Haas v. State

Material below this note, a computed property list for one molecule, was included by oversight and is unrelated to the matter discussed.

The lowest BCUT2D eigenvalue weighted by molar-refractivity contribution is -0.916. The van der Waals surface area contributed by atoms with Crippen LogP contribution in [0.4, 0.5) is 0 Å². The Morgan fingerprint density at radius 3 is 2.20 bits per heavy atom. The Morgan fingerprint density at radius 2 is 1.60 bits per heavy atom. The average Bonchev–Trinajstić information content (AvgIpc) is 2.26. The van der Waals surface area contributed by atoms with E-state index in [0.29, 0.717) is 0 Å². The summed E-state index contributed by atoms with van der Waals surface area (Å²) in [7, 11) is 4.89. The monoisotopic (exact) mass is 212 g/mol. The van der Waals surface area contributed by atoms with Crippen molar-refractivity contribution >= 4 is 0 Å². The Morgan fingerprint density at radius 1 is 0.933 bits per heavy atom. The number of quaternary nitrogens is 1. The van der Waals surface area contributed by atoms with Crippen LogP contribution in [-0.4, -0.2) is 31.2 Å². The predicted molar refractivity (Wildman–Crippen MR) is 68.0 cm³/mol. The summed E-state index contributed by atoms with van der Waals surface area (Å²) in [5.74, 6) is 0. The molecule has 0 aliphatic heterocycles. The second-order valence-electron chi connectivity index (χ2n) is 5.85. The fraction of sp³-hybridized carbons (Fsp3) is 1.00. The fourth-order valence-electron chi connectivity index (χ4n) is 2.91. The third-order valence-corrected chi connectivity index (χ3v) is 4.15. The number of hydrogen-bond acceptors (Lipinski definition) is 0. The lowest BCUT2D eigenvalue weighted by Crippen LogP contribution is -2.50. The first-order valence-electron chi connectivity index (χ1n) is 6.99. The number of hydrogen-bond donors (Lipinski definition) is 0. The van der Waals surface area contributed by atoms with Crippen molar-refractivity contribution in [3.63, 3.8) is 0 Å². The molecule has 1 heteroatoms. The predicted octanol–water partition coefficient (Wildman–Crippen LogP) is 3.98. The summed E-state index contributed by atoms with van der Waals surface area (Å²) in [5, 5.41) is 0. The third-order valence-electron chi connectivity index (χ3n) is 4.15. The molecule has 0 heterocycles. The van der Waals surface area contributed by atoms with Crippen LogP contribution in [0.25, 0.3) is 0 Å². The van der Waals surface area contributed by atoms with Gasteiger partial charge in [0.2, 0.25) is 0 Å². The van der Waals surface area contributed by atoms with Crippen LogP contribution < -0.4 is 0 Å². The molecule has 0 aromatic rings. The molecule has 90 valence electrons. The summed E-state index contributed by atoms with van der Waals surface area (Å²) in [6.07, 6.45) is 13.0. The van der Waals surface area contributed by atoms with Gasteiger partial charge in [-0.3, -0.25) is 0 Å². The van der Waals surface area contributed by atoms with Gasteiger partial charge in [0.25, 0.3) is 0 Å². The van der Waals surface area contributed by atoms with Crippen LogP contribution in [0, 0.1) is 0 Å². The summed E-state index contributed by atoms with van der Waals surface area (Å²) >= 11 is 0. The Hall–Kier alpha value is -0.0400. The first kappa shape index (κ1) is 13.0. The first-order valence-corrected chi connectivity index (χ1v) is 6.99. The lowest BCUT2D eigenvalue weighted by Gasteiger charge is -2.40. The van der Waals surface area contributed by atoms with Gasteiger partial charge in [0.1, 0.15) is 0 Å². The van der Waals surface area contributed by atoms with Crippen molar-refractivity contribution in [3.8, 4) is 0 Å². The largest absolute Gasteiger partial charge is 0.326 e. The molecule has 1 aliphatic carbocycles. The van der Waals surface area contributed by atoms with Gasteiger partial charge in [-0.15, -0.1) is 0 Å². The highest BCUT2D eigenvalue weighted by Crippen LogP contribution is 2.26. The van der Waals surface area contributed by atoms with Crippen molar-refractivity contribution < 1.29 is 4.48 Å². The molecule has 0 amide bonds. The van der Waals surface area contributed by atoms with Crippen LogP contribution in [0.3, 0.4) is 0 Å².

In Haas v. State (Alaska Ct. App. 1995) 897 P.2d 1333, the defendant was interviewed at a police station about a shooting at the Mush Inn that killed three people. (Id. at pp. 1333-1334.) The defendant initially admitted being at the scene but denied any involvement in the shooting. (Id. at p. 1334.) "However, as the interview progressed, the defendant stated that he strongly disliked the people at the Mush Inn because they were drug dealers. He said that he disliked the individuals because they had gotten his girlfriend 'doped up.' He began talking with the police officer about what might happen, hypothetically, if he admitted to being involved in the shootings. He indicated his belief that 'a guy would still go to jail for that.' The officer responded that he could not say that 'it would never happen' and that he was not in a position to make any promises. He told the defendant that it was in his interest to be truthful and to give his side of the story. In response to the defendant's question whether the officer was going to put him in jail 'today,' the officer assured him, 'I'm not going to arrest you today. That is not to say you won't be arrested.' The defendant then hypothetically suggested his involvement in the homicides and asked, 'Are you gonna take me to jail right now . . . arrest me?' The officer did not give him a direct answer." (Ibid.) The appellate court concluded the trial court "erred in determining that a reasonable person in the defendant's position would have felt free to leave" after the defendant "began to broadly hint that he was the one who had committed the homicides," "posed 'hypothetical' situations which strongly suggested his guilt," "asked the officer, "Are you gonna take me to jail right now . . . arrest me?'" and the officer ultimately "replied, 'I really don't know. I'd have to check . . . with my sergeant and with the district attorney.'" (Haas v. State, supra, 897 P.2d at p. 1336.)